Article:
The passageway into the small harbor looked wide and inviting, but the chart showed that only about one-third of its width was safe to use. And that one-third, I observed fearfully, any professional basketball player could walk across without holding his breath.
But this was southwest Florida, where all the water is shallow, and there was no choice. Fearfully, I steered the 42-foot Grand Banks Europa along the curving route recommended by a cruising guide and into our intended anchorage in Pelican Bay, a highly regarded spot between Cayo Costa and Punta Blanca Islands.
Polly, Jerry and Marijo peered into the water and saw the sandy bottom. Jerry later would joke he read the bar code on the oyster shells.
The depth sounder was flashing single-digit numbers-6, 5, 4, 3.8. Subtract 2 feet, I remembered, for the offset factor, and hope the sounder is accurate at that depth. That meant that we had 2 feet, more or less, under the keel as Cheshire, our chartered yacht with a draft of 4 feet 2 inches, puttered along at dead slow. It was hard to believe.
The view ahead was encouraging, however. There were yachts the size of ours at anchor. And several sailboats, too. If a sailor can do it, I thought, so can we.
Still, it was unnerving. When we take Quadra, our 42-foot GB Europa, out of her home slip in Anacortes, Washington, we soon are cruising in water several hundred feet deep. Guemes Channel, our expressway to the San Juan Islands, does have some water as shallow as 30 feet close to shore, but down the middle it is deep and dark.
I was not prepared for the scant water in Florida's Pelican Bay and began to suffer from physical conditions that seem to accompany dicey situations under way: a dry mouth, a tightening of the stomach, a touch of a headache-stuff I usually experience in huge seas or while navigating a busy channel in the fog.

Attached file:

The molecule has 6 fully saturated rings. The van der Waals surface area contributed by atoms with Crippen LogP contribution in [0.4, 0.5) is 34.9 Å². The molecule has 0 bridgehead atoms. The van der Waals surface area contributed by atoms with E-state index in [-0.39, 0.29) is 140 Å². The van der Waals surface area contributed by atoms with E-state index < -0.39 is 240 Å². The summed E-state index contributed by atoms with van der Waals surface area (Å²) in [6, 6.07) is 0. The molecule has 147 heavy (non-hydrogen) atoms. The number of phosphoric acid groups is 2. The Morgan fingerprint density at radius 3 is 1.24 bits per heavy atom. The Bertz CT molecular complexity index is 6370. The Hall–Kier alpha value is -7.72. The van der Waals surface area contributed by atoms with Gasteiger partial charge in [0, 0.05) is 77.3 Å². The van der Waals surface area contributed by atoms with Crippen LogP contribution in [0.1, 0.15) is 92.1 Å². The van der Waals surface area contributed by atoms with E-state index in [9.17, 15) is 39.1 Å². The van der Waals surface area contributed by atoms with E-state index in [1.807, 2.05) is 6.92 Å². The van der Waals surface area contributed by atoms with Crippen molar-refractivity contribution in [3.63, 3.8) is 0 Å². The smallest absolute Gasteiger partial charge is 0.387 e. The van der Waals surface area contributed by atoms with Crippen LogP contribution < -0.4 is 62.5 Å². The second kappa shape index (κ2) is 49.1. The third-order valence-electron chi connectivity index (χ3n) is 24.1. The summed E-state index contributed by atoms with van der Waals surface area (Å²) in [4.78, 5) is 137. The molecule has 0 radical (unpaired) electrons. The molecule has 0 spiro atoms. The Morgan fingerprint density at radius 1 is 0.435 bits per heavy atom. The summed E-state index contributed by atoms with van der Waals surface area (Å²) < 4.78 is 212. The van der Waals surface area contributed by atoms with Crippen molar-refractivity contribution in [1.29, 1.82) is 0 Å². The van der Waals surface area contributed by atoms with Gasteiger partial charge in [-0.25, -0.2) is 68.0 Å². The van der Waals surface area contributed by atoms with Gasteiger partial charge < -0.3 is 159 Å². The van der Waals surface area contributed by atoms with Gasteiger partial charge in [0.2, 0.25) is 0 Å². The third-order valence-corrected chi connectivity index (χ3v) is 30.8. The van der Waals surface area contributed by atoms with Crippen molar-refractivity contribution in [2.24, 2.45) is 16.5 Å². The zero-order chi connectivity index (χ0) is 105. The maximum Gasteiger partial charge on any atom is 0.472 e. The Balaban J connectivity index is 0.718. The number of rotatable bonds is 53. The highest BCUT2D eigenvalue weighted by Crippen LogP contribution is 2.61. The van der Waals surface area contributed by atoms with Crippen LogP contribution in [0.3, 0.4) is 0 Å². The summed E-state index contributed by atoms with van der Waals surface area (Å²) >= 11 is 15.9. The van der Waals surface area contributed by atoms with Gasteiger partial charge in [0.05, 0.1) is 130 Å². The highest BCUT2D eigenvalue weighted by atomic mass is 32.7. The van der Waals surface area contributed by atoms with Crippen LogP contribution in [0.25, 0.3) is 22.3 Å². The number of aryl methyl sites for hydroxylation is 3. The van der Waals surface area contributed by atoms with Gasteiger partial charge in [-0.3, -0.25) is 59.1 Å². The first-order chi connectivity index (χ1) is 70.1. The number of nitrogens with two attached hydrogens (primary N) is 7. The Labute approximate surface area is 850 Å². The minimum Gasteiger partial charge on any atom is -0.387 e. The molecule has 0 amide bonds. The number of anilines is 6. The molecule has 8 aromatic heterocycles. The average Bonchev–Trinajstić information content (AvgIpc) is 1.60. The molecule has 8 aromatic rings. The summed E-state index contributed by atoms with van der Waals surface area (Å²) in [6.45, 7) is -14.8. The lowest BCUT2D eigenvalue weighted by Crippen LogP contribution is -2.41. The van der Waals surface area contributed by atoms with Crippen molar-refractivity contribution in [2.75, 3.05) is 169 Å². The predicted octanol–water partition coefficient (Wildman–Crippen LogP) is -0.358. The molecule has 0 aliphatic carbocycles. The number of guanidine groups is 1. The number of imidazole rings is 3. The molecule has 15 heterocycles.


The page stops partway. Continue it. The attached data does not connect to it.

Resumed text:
There is nothing more unpleasant and embarrassing than running a large yacht aground. While putting our boat in the mud would be bad enough, the idea of sticking someone else's boat was appalling. That would certainly produce a headache to remember.
Somehow, we maneuvered Cheshire into the center of the harbor without touching bottom. We dropped anchor in about 9 feet of water, calculating we were safe even with a 2-foot tide overnight. The four of us have decades of boating experience, but none ever has anchored in such a skim of liquid.
The bottom we could see seemed as flat as the land that surrounded us. At home, we might try motoring through 6 feet of water only to encounter a 4-foot rock. We just keep the heck out of shallow water.
A gin and tonic relieved the headache and dry mouth, and we began to relax after completing our first run in Florida waters. Cheshire put her nose into a light southerly breeze that helped ease the unseasonable (unreasonable?) heat that continued to blanket the region.